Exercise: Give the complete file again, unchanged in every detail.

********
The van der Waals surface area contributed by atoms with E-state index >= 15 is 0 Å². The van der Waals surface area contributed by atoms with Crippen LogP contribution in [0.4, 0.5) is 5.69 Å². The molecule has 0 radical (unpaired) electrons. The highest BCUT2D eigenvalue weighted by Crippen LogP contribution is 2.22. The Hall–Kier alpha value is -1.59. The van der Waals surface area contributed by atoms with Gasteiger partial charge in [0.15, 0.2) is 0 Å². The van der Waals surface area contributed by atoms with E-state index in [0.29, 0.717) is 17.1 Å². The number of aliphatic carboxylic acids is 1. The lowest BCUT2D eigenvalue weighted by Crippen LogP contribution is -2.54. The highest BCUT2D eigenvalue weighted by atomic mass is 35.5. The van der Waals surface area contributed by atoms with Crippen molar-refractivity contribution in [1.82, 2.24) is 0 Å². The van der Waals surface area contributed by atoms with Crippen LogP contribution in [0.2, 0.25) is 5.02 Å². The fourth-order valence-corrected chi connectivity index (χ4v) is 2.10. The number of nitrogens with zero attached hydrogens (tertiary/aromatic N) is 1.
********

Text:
The van der Waals surface area contributed by atoms with E-state index >= 15 is 0 Å². The van der Waals surface area contributed by atoms with Crippen LogP contribution in [0.4, 0.5) is 5.69 Å². The molecule has 0 radical (unpaired) electrons. The highest BCUT2D eigenvalue weighted by Crippen LogP contribution is 2.22. The Hall–Kier alpha value is -1.59. The van der Waals surface area contributed by atoms with Gasteiger partial charge in [0.15, 0.2) is 0 Å². The van der Waals surface area contributed by atoms with E-state index in [0.29, 0.717) is 17.1 Å². The number of aliphatic carboxylic acids is 1. The lowest BCUT2D eigenvalue weighted by Crippen LogP contribution is -2.54. The highest BCUT2D eigenvalue weighted by atomic mass is 35.5. The van der Waals surface area contributed by atoms with Crippen molar-refractivity contribution in [1.82, 2.24) is 0 Å². The van der Waals surface area contributed by atoms with Crippen LogP contribution in [0.2, 0.25) is 5.02 Å². The fourth-order valence-corrected chi connectivity index (χ4v) is 2.10. The number of nitrogens with zero attached hydrogens (tertiary/aromatic N) is 1.